Journalist's Release Is an 'Extremely Rare Case' for Russia

Security officials admit they were wrong, free Ivan Golunov
By Newser Editors and Wire Services
Posted Jun 11, 2019 5:48 PM CDT
'Stunning Turnaround': Russia Frees Journalist
Prominent Russian investigative journalist Ivan Golunov leaves a Investigative Committee building in Moscow, Russia, Tuesday, June 11, 2019.   (AP Photo/Alexander Zemlianichenko)

In a stunning turnaround, Russian authorities Tuesday abruptly dropped all charges against a prominent investigative reporter after a public and media outcry over his arrest, and they promised to go after the police who allegedly tried to frame him as a drug dealer, the AP reports. The release of Ivan Golunov marked an extremely rare case of security officials admitting a mistake. It also highlighted the difficulties that Russian journalists routinely face when reporting on sensitive topics like graft, corruption, and President Vladimir Putin's personal life. The 36-year-old Golunov was stopped Thursday by police on a Moscow street and taken into custody, where his defense team said he was beaten and denied a lawyer for more than 12 hours. The journalist, who works for the independent website Meduza, had been facing drug charges that could put him in prison for up to 20 years.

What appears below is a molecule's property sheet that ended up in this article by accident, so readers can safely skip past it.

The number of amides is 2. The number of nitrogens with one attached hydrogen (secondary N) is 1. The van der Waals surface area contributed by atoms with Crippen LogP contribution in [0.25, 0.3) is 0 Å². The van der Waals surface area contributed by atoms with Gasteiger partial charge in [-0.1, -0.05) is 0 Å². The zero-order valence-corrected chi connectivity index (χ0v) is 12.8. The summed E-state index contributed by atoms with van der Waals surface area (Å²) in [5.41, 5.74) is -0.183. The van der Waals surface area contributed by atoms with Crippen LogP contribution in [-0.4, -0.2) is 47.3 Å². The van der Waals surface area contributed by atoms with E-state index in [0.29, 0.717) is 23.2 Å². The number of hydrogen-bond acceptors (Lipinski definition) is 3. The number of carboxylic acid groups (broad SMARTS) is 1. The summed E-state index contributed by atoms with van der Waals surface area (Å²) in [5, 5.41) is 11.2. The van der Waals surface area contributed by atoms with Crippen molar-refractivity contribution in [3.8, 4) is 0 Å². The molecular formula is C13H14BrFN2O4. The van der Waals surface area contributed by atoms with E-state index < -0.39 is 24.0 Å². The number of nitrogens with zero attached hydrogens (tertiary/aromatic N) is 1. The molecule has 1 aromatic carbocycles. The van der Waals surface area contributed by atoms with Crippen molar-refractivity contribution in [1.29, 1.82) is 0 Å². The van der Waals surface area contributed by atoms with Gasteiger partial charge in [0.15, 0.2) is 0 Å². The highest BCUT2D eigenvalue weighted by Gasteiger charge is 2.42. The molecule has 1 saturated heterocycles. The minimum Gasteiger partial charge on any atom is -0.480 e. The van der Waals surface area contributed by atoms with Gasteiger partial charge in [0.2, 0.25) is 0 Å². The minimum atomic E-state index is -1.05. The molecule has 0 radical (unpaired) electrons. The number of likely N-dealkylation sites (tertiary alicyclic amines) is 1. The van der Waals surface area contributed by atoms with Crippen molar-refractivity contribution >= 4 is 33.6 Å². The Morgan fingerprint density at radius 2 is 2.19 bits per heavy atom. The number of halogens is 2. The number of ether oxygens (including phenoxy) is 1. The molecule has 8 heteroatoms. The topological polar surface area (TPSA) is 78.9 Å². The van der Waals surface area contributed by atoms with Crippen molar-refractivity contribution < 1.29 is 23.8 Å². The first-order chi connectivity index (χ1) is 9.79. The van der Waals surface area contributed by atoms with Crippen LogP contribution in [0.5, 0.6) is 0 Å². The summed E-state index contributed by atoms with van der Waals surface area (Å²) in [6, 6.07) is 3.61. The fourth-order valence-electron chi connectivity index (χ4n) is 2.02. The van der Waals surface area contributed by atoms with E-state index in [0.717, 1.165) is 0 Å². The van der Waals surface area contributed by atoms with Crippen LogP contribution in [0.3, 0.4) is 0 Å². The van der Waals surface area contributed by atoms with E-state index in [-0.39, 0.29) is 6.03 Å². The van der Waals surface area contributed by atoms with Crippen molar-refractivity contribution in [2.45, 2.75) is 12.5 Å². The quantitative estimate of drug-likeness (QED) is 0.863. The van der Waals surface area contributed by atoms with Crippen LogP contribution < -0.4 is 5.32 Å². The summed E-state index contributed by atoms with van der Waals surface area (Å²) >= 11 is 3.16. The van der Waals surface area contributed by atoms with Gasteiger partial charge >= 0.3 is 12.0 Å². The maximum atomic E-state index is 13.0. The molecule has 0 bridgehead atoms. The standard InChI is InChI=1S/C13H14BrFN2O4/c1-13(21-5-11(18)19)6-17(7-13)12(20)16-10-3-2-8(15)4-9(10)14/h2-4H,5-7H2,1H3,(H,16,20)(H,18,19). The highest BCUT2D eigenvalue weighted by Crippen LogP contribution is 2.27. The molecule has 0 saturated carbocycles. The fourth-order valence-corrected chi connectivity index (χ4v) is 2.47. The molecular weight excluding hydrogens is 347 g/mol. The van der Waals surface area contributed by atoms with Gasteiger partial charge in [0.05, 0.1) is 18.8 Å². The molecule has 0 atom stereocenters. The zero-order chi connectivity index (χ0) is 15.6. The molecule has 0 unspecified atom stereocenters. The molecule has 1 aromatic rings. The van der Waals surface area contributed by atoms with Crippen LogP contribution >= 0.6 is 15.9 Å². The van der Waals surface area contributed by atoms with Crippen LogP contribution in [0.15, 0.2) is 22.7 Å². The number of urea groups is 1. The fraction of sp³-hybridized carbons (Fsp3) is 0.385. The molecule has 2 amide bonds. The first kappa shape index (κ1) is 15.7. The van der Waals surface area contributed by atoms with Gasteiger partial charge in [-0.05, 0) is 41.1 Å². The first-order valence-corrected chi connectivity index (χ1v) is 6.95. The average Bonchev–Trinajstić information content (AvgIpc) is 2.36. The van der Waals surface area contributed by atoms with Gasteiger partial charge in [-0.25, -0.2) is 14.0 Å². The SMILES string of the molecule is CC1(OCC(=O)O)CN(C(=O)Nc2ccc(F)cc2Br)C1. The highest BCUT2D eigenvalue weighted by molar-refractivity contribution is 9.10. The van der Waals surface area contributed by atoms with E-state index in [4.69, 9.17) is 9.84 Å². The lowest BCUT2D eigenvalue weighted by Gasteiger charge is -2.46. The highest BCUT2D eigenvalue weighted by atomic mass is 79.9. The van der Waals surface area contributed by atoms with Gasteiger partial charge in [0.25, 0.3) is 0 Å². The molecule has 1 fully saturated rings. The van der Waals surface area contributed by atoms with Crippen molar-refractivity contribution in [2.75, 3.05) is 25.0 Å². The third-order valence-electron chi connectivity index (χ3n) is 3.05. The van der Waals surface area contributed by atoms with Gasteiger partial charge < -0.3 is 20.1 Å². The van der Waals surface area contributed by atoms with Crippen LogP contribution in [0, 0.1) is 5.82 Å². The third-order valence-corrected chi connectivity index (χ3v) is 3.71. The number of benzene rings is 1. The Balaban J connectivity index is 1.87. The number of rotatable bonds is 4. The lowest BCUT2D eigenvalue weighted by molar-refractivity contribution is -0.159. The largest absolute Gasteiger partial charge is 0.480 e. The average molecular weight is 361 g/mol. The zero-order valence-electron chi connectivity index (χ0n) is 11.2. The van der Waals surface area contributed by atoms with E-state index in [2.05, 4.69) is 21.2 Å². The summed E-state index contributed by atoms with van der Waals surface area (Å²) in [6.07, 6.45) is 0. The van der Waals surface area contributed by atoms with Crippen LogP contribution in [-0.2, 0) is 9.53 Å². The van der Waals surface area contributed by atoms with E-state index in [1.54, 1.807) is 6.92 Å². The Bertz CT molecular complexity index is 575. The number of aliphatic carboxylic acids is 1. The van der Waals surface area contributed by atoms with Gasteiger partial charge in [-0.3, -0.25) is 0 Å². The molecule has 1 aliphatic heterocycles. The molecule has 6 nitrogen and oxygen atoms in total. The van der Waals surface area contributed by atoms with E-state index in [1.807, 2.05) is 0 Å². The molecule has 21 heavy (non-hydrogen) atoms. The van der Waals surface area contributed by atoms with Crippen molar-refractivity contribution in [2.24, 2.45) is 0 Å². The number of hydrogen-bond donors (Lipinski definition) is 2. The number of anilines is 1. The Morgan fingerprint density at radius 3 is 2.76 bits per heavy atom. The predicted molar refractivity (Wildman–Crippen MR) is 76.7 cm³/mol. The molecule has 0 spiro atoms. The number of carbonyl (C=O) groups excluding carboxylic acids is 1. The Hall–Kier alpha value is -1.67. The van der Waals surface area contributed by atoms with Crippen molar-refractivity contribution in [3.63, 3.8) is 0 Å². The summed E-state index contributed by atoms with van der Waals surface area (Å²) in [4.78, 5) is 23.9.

Supporters mounted a nationwide campaign on his behalf, with journalists and others picketing Moscow police headquarters for five days, and Russian newspapers mounted what the BBC calls "a rare public show of support." More than 20,000 people signed an online pledge to march in the capital on Wednesday, a public holiday, to protest Golunov's arrest. But Interior Minister Vladimir Kolokoltsev surprised the nation when he announced that all charges against Golunov were dropped after police found "no proof of his part in a crime." "I believe that the rights of any citizen, whatever his professional affiliation, ought to be protected," the minister said, adding that he will ask Putin to dismiss two police generals, including the drug chief of the Moscow police, and suspend the officers who detained Golunov. In an unusual broadcast, his release was shown live on a state-controlled 24-hour news channel. (Much more here.)

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